Windhoek recorded a 71% year-on-year (y/y) decline in the value of approved building plans in August 2023, the latest data shows.
The significant dip is primarily attributed to the reduction in the value of plans approved in both Swakopmund which decreased by 92,8% y/y and Windhoek down by 61,7% y/y during the same period.
According to Simonis Storm Securities, the completion of projects witnessed an upswing in August 2023.
“This was primarily driven by a substantial increase in the value of projects completed in Windhoek, soaring by 191,4% y/y, while Swakopmund experienced a decline of 25,6% y/y in the same month,” Angelique Bock, the economic researcher at Simonis Storm, says.
She says Windhoek and Swakopmund registered a combined value of N$147,9 million for completed projects, marking an impressive 89,1% y/y increase in August 2023.
However, it’s worth noting that the number of projects completed in August declined by 18,8% y/y, a stark contrast to the 39,4% increase seen in the previous month.
Windhoek, accounting for 72% of projects completed, saw an 11,8% y/y decrease, while Swakopmund, representing 28% of projects completed, experienced a more substantial drop of 32,6% y/y in August 2023.
“Although the number of projects has decreased, this is a positive sign for the construction sector because it indicates that bigger projects have been completed, contrary to the prior trends of more additions and alterations completed, which are typically smaller, low-cost projects,” said Bock.
As a consequence of a weak pipeline and lackluster results in August 2023, the construction sector remains a feeble contributor to GDP.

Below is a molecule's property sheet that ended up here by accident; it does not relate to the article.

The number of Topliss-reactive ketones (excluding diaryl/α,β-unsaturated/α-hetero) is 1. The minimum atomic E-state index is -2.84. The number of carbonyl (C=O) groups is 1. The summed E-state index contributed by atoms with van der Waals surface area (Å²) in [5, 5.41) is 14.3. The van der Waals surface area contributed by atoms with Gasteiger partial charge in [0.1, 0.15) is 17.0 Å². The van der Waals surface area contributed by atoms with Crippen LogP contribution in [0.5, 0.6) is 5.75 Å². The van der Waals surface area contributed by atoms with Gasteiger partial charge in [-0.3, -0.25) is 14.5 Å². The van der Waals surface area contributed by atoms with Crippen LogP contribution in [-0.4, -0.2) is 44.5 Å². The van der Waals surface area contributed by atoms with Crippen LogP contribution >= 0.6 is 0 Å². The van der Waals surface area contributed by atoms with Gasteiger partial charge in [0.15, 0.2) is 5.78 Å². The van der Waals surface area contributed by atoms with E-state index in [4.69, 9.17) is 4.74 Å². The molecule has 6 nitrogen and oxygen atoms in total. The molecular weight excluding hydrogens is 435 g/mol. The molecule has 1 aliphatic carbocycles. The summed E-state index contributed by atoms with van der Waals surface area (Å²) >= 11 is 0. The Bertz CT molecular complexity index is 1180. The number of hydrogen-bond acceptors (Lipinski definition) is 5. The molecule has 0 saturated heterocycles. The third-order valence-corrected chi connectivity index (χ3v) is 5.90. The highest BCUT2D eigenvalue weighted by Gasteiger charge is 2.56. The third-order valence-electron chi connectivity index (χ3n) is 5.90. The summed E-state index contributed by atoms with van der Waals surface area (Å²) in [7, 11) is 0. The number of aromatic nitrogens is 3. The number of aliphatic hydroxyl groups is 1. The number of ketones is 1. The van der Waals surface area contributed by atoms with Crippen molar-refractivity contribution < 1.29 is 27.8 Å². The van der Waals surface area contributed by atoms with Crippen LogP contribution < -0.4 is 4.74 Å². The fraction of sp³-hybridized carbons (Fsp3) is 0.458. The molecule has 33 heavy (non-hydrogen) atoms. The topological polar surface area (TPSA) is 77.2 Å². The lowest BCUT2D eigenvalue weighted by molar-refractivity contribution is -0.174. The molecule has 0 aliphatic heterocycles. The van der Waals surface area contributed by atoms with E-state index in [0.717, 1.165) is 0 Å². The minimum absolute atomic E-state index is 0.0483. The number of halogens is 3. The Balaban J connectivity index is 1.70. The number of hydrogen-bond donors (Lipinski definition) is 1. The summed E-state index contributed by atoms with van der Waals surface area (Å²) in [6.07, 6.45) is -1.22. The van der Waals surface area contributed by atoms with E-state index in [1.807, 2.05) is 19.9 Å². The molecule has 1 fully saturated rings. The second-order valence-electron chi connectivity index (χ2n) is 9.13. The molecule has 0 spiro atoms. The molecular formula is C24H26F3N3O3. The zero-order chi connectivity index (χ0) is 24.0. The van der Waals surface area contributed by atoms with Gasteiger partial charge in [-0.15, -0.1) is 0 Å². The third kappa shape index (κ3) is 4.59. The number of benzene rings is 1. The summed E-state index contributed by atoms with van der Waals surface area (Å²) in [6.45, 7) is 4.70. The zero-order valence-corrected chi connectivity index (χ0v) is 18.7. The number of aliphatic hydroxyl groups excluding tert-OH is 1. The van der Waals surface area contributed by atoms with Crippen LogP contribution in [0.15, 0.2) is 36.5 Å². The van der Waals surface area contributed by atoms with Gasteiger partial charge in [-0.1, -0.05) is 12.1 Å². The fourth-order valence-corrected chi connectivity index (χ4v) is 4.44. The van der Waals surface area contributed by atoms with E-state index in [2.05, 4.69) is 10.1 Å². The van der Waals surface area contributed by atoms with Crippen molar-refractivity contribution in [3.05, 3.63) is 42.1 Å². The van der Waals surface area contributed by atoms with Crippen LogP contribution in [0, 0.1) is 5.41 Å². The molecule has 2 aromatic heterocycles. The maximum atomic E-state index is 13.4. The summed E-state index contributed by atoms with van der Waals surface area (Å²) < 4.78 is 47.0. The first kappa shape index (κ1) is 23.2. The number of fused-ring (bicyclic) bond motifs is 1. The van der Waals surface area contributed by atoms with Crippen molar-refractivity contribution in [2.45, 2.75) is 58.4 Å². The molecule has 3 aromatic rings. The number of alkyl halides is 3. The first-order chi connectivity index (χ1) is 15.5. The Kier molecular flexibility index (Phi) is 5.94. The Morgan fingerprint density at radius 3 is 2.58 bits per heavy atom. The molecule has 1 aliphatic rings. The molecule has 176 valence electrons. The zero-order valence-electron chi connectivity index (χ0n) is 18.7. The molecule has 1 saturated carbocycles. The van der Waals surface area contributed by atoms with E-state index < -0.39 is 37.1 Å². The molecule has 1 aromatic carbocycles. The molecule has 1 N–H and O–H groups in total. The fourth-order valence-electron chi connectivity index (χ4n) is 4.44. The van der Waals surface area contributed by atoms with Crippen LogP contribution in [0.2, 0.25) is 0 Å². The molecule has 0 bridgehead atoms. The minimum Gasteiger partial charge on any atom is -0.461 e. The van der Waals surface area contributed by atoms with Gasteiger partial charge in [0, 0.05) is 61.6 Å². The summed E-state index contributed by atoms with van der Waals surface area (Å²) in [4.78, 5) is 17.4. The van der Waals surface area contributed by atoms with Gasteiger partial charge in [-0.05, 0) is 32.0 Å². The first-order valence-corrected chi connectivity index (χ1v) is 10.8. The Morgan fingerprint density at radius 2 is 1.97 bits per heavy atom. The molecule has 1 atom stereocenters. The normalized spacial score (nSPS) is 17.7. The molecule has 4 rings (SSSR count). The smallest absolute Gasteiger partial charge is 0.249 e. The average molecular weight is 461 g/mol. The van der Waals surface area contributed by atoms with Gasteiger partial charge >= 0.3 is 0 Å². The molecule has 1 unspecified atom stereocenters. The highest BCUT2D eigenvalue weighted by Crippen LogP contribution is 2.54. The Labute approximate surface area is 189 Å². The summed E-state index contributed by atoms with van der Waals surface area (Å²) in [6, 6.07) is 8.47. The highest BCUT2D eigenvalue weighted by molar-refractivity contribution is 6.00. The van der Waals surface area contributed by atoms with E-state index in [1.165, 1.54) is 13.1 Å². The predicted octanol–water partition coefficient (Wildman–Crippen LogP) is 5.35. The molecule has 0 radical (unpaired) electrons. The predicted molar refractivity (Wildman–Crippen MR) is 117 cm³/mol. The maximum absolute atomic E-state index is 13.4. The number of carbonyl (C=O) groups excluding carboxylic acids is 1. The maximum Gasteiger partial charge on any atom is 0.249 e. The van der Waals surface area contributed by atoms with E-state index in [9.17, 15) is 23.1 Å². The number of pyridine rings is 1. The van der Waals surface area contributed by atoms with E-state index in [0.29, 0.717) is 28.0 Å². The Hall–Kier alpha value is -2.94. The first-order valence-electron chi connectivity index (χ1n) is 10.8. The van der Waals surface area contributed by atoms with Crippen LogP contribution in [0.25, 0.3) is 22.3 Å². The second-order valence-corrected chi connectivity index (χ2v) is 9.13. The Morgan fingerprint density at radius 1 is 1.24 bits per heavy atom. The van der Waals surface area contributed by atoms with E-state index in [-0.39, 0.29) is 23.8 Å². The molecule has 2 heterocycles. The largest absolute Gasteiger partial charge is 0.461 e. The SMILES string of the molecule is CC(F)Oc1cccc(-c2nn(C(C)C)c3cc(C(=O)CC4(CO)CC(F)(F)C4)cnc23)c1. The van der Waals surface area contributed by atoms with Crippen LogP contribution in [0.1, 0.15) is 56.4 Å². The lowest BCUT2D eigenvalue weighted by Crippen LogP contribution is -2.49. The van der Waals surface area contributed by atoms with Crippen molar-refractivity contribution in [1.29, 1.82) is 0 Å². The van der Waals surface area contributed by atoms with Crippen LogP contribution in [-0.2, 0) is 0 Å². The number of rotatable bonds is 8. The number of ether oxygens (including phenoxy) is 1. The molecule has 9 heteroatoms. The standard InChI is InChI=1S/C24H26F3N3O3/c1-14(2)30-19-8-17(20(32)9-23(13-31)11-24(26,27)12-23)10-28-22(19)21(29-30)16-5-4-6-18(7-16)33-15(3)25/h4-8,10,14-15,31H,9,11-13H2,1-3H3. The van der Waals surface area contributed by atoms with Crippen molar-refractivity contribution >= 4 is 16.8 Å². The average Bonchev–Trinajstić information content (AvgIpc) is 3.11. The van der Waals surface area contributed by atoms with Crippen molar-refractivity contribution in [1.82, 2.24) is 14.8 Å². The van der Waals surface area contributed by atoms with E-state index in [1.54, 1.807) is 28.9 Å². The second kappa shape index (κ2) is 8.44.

On a month-on-month comparison, the number of approvals dipped by 8%, resulting in a substantial 15,7% y/y decrease in August 2023.
“In 2023, on average, we are seeing the lowest number of plans approved since 2020.
This indicates that the construction sector is contracting in both Windhoek and Swakopmund.
Year-to-date, there has been a 20.6% reduction in approved projects compared to the same period last year and a 3,6% decline compared to 2020,” said Bock.
The total number of plans approved has consistently exceeded the six-month average since May 2023.
Credit for mortgages extended by businesses decreased by 5,1% y/y, while households saw a meagre 2,9% y/y increase in July 2023.
“Our assessment maintains that the contraction in the construction sector is primarily due to weak demand for new buildings, this is evidenced by businesses, since mid-2022, being net repayers of their mortgage loans, suggesting that new investments in buildings have been sluggish,” Bock said.
She added that the average mortgage loan sought by businesses in 2023 is 9,1 % points lower than in 2019 and 0,7 % points lower than in 2020.
Simonis Storm says the tight financial conditions facing both households and businesses, resulting from higher interest rates, are dampening demand for mortgage loans.
“Although households are still net borrowers of mortgage loans, their investments tend to lean towards smaller projects, such as renovations or additions to their residential properties,” Bock said. – The Brief